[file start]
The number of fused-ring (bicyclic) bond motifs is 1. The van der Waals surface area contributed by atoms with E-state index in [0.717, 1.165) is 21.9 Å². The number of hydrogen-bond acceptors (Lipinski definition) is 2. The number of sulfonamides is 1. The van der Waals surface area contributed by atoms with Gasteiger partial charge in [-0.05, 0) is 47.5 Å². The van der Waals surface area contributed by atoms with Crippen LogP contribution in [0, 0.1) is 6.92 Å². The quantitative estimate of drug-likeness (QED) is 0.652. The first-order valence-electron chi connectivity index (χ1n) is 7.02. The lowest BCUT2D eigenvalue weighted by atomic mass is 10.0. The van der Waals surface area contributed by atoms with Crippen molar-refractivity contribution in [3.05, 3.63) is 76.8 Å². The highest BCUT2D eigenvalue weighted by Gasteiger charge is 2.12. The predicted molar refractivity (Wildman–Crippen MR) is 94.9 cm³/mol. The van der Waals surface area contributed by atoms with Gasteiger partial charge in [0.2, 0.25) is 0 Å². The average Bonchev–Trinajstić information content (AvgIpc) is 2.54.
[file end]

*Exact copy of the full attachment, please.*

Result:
The number of fused-ring (bicyclic) bond motifs is 1. The van der Waals surface area contributed by atoms with E-state index in [0.717, 1.165) is 21.9 Å². The number of hydrogen-bond acceptors (Lipinski definition) is 2. The number of sulfonamides is 1. The van der Waals surface area contributed by atoms with Gasteiger partial charge in [-0.05, 0) is 47.5 Å². The van der Waals surface area contributed by atoms with Crippen LogP contribution in [0, 0.1) is 6.92 Å². The quantitative estimate of drug-likeness (QED) is 0.652. The first-order valence-electron chi connectivity index (χ1n) is 7.02. The lowest BCUT2D eigenvalue weighted by atomic mass is 10.0. The van der Waals surface area contributed by atoms with Crippen molar-refractivity contribution in [3.05, 3.63) is 76.8 Å². The highest BCUT2D eigenvalue weighted by Gasteiger charge is 2.12. The predicted molar refractivity (Wildman–Crippen MR) is 94.9 cm³/mol. The van der Waals surface area contributed by atoms with Gasteiger partial charge in [0.2, 0.25) is 0 Å². The average Bonchev–Trinajstić information content (AvgIpc) is 2.54.